The rules are there for a reason, to ensure accountability and transparency in government. Average Canadians play by the rules. Why does she think she can break those rules with impunity?

Government Accountability
Oral Questions

3 p.m.

York—Simcoe
Ontario

Conservative

Peter Van Loan Leader of the Government in the House of Commons and Minister for Democratic Reform

Mr. Speaker, the minister's expenses are done in accordance with Treasury Board rules. Public disclosures have been corrected where there have been problems. However, let me tell members this. The big difference between our government and the predecessor Liberal government is the approach of ministers toward their expenses.

Under the previous Liberal government, the public coffers were a piggy bank for a good time and a good meal. The government House leader's office, for example, in the last year of the Liberals spent 204% more than in the first year under the Conservatives. In the ministry of health, those ministers spent 289% more under the Liberals. The leader of the government in the Senate, under the Liberals--

Government Accountability
Oral Questions

3:05 p.m.

Liberal

The Speaker Peter Milliken

The hon. member for Timmins--James Bay.

Government Accountability
Oral Questions

3:05 p.m.

NDP

Charlie Angus Timmins—James Bay, ON

Mr. Speaker, that is not accountability. That is entitlement.

In March 2006 we have a $1,700 bill for two days of joyriding in a limousine. In August 2006, $740 for a limo trip around Toronto with no disclosure. The next day, there is another $861 to ride around Toronto with no disclosure. On November 2006, there is $600 to ride around Vancouver with no disclosure, and on March 2007, a $1,300 limo ride to a partisan Conservative Party meeting.

She has broken the trust of average Canadians. Will the government compel her to pay that money back to taxpayers?

Government Accountability
Oral Questions

3:05 p.m.

York—Simcoe
Ontario

Conservative

Peter Van Loan Leader of the Government in the House of Commons and Minister for Democratic Reform

Mr. Speaker, the minister's expenses are considerably lower than those of her Liberal predecessor.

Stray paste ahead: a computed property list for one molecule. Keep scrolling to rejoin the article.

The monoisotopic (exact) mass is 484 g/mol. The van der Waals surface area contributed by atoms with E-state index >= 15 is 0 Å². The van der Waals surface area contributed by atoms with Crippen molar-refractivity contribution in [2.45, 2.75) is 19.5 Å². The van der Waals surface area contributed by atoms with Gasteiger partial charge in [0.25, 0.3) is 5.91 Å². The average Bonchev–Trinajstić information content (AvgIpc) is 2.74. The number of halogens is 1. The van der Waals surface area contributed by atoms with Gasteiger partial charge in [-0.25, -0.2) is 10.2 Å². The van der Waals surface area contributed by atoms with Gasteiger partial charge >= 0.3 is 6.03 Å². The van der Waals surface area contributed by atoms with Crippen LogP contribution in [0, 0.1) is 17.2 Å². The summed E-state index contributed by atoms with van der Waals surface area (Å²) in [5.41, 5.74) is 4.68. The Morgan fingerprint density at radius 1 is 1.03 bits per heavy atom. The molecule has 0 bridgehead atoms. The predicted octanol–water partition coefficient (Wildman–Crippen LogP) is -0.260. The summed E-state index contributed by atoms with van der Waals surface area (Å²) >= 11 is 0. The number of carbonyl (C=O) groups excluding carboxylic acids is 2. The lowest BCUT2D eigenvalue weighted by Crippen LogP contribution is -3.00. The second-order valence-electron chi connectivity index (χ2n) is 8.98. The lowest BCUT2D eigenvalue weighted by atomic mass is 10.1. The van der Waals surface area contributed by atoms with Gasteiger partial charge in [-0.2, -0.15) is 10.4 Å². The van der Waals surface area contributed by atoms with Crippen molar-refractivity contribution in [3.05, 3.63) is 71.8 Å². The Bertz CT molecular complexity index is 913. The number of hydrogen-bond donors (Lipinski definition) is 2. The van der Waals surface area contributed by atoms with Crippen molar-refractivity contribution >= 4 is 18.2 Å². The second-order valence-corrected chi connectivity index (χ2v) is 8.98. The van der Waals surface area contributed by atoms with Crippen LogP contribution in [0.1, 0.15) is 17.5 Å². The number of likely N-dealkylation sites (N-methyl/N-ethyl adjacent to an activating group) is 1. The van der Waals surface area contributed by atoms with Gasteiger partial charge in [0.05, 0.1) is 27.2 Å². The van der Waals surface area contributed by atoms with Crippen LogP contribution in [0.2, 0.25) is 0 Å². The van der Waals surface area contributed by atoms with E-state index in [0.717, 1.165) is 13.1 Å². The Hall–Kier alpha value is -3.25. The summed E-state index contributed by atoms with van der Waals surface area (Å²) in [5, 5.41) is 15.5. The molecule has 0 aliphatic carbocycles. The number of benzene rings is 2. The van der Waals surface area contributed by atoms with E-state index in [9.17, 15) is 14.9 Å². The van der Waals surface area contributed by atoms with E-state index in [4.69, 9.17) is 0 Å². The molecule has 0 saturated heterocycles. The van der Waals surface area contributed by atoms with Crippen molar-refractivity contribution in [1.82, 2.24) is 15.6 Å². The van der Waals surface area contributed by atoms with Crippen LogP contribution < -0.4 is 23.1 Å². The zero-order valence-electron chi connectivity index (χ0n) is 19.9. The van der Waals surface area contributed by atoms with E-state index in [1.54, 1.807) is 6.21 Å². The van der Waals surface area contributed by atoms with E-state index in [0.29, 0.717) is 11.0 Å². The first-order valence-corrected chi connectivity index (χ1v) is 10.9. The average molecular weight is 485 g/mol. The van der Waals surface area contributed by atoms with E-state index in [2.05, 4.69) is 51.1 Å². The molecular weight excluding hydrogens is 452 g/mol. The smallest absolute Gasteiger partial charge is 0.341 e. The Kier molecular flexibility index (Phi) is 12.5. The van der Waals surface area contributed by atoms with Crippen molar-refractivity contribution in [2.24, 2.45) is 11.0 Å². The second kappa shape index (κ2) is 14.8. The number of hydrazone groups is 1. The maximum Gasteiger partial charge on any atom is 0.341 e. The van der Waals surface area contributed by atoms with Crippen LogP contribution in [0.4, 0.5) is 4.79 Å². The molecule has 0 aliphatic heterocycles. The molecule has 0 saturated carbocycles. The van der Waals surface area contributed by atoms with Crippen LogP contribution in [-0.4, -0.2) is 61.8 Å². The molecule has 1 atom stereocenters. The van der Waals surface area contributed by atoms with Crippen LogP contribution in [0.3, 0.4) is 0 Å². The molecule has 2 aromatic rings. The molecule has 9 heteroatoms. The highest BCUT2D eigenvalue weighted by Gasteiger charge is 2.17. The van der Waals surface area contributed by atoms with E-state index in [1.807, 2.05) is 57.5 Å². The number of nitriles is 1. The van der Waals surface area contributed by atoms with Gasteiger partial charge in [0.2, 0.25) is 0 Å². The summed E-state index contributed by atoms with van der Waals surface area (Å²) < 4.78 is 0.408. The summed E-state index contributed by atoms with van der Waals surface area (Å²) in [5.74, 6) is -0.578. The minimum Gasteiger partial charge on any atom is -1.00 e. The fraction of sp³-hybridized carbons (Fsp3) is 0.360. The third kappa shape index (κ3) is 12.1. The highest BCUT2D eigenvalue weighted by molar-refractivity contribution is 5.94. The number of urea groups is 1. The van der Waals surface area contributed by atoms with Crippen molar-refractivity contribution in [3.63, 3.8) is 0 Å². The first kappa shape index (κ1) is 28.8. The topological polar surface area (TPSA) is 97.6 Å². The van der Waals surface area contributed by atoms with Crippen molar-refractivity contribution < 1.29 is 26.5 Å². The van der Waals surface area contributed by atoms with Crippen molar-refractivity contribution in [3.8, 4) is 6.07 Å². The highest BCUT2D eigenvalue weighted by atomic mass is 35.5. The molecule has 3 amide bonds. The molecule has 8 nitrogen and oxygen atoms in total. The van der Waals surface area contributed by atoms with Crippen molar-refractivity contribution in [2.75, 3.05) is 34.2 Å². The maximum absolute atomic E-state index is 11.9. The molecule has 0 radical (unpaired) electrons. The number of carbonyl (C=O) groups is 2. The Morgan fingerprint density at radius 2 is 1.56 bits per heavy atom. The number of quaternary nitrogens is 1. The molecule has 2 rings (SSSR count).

Government Accountability
Oral Questions

3:05 p.m.

Liberal

Ralph Goodale Wascana, SK

Nonsense.

Government Accountability
Oral Questions

3:05 p.m.

Conservative

Peter Van Loan York—Simcoe, ON

I hear the member for Wascana saying nonsense. Then he has to explain why, for example, the leader of the government in the Senate, under the Liberals, spent 3,711% more on expenses than under the Conservatives, and the minister of national revenue had expenses that were 368% higher under the Liberals.

Guess what? This is a government that takes care of taxpayers' dollars and treats them as if they were something that were valuable, not as if they were a free piggy bank to dip into, like the Liberals did.

Elections Canada
Oral Questions

May 7th, 2008 / 3:05 p.m.

Liberal

Yasmin Ratansi Don Valley East, ON

Mr. Speaker, the government House leader has responsibility for the Canada Elections Act, yet he refuses to answer questions about the in and out scam. That is probably because he currently employs one of its key architects, Mike Donison.

Instead, every day we hear from junior over there because as senior Conservatives say, he is young so he will do what is asked of him--

Elections Canada
Oral Questions

3:05 p.m.

Some hon. members

Oh, oh!

Elections Canada
Oral Questions

3:05 p.m.

Liberal

The Speaker Peter Milliken

Order, order. I am not going to weigh the virtues or not of names, but I think members might refer to each other, as is required in the House, by their titles. I am not sure who is referred to as junior, but in any event the question should be directed to a minister or parliamentary secretary.